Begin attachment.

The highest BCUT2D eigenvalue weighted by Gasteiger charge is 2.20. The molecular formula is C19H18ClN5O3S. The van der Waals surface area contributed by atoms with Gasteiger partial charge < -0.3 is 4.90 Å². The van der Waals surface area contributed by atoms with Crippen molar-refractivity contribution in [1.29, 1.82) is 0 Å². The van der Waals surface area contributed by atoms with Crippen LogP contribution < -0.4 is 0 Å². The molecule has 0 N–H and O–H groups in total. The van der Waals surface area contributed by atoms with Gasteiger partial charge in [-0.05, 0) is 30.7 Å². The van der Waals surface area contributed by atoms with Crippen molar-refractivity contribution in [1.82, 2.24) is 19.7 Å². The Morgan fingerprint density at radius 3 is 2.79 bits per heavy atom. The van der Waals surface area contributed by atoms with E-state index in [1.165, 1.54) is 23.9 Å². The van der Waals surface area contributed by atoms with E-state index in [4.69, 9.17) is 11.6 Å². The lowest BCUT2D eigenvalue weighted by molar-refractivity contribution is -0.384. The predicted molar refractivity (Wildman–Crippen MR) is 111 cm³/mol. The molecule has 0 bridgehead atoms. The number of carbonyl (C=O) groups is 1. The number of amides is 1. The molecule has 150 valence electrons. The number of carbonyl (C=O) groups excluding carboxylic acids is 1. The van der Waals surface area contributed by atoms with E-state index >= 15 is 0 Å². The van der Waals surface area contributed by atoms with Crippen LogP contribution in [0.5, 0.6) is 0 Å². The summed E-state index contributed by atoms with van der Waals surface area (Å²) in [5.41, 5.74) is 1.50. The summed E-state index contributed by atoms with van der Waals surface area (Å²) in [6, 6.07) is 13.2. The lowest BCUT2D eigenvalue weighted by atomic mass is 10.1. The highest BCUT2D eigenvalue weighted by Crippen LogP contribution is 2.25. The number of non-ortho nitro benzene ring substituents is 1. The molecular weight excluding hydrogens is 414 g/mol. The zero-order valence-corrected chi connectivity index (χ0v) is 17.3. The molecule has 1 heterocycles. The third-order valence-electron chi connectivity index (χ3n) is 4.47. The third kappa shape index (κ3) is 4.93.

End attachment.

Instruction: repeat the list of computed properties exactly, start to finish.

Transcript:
The highest BCUT2D eigenvalue weighted by Gasteiger charge is 2.20. The molecular formula is C19H18ClN5O3S. The van der Waals surface area contributed by atoms with Gasteiger partial charge < -0.3 is 4.90 Å². The van der Waals surface area contributed by atoms with Crippen molar-refractivity contribution in [1.29, 1.82) is 0 Å². The van der Waals surface area contributed by atoms with Crippen LogP contribution < -0.4 is 0 Å². The molecule has 0 N–H and O–H groups in total. The van der Waals surface area contributed by atoms with Gasteiger partial charge in [-0.05, 0) is 30.7 Å². The van der Waals surface area contributed by atoms with Crippen molar-refractivity contribution in [1.82, 2.24) is 19.7 Å². The Morgan fingerprint density at radius 3 is 2.79 bits per heavy atom. The van der Waals surface area contributed by atoms with E-state index in [1.165, 1.54) is 23.9 Å². The van der Waals surface area contributed by atoms with E-state index in [4.69, 9.17) is 11.6 Å². The lowest BCUT2D eigenvalue weighted by molar-refractivity contribution is -0.384. The predicted molar refractivity (Wildman–Crippen MR) is 111 cm³/mol. The molecule has 0 bridgehead atoms. The number of carbonyl (C=O) groups is 1. The number of amides is 1. The molecule has 150 valence electrons. The number of carbonyl (C=O) groups excluding carboxylic acids is 1. The van der Waals surface area contributed by atoms with E-state index >= 15 is 0 Å². The van der Waals surface area contributed by atoms with Crippen LogP contribution in [0.5, 0.6) is 0 Å². The summed E-state index contributed by atoms with van der Waals surface area (Å²) in [5.41, 5.74) is 1.50. The summed E-state index contributed by atoms with van der Waals surface area (Å²) in [6, 6.07) is 13.2. The lowest BCUT2D eigenvalue weighted by atomic mass is 10.1. The highest BCUT2D eigenvalue weighted by Crippen LogP contribution is 2.25. The number of non-ortho nitro benzene ring substituents is 1. The molecular weight excluding hydrogens is 414 g/mol. The zero-order valence-corrected chi connectivity index (χ0v) is 17.3. The molecule has 1 heterocycles. The third-order valence-electron chi connectivity index (χ3n) is 4.47. The third kappa shape index (κ3) is 4.93.